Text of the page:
I’m not doing it this year. I’m not. I’m not going to feel like I have to go above and beyond to make the holiday freaking magical. I’m not going to stress and panic and feel like it’s never enough. I’m not, I tell you. I’m not.
I keep repeating this to myself so that it sinks in. I’ve told the children. I’ve let all those nice folks trying to sell me things know. I’ve alerted the post man. I’ve reminded my neighbors and friends a few times. I’ve told the UPS dude he won’t be making as many stops to my house this year. Because I mean it this year, I really mean it.
This Christmas I will not get caught up in showing my kids and family members how much I love them because I’ve bought them a trillion things. I won’t be tempted by what anyone else is getting for their children either. I’ve done it before, and instead of spreading love, I spread my body out on the floor in a tantrum because I’m really fucking stressed out and overwhelmed. Because filling up on stuff until we’re drowning in crap doesn’t feel like love. It feels like chaos and regret.
Which is why I adore the idea of getting my kids 4 things: Something they want, something they need, something to wear, and something to read. I used to see this idea swirling around online and think, Nah, not in this house. Bring on the gifts!
But people change and I’ve prepared my family for it this year. When they started throwing their holiday lists at me in September, I warned them it would not be like Christmases past. At first they were pouty and complained about it, because kids can be dicks like that.
But after it marinated a bit, I could tell the idea made them really think about what they truly wanted this year. Their father and I are willing to splurge a bit on a few gifts they will cherish longer, but we don’t want to get a bunch of stuff just for the sake of creating a pile of loot under the tree.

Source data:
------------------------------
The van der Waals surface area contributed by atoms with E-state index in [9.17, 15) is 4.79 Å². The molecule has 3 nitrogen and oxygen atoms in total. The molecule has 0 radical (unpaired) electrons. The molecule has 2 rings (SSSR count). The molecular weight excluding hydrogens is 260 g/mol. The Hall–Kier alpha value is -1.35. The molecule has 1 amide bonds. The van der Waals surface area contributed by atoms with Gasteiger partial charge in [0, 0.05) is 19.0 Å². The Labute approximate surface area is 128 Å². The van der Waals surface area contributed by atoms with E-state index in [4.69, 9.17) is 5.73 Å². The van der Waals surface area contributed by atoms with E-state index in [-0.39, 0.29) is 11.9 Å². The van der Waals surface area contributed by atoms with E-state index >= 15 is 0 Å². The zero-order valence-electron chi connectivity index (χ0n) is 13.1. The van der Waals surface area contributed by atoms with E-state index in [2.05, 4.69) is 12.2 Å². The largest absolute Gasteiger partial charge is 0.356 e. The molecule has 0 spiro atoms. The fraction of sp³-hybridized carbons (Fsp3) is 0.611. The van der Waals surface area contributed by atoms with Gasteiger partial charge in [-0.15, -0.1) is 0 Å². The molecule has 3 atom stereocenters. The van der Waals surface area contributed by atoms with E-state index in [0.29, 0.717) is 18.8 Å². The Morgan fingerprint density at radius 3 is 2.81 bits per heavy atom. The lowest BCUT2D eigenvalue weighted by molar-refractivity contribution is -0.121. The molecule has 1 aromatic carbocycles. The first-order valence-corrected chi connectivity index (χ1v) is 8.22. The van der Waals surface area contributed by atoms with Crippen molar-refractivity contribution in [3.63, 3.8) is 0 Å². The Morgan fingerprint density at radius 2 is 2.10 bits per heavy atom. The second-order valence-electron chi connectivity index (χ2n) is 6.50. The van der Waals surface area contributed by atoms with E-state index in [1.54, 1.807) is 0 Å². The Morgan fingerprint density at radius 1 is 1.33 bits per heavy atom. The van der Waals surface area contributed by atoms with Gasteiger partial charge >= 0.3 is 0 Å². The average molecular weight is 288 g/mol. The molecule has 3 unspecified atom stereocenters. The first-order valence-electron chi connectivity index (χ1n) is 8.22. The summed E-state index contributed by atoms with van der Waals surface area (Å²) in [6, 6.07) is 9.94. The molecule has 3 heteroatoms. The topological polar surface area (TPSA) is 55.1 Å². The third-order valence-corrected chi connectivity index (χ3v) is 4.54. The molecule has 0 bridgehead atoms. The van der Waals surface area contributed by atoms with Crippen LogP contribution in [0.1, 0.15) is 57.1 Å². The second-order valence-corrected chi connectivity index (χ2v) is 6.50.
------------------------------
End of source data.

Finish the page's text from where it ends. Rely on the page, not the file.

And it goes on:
By paring down the number of gifts they each get, not only does shopping become easier, it makes the season that much more special because we can spend our time, money, and energy doing things with our kids.
If you find yourself getting caught up in the madness of wanting to buy your kids all the things, I understand — we all do. It’s normal and makes us feel nostalgic for our own childhood. But half the time we are buying shit our kids don’t even ask for simply because we don’t feel complete until they each have a certain number of gifts to open.
It’s a bit of a challenge, and I am starting to think it’s harder for adults to contain our excitement when it comes to holiday gift-giving than it is for the kids, but it is so worth it. Seriously. I’m already done shopping (yes, I am bragging), and with all the extra time I have, I am planning a fun holiday party, surprising my kids with a Christmas show, and will have more time to bake and relax with them — things that make me feel a lot more joyful than sweating my ass off looking for a few extra pieces of crap that I have to wrap and put under the tree.
It goes both ways, too. My kids asked me what I wanted this year and I told them I want the same things they are getting. Only my list is much simpler: I want them to behave, and not act like little assholes. I need them to behave and not act like little assholes. I will wear a smile because they are behaving and not acting like little assholes. And I want to read on their reports cards that they are behaving and not act like assholes in school.
You see, the want-need-wear-read idea works for everyone during holiday season.
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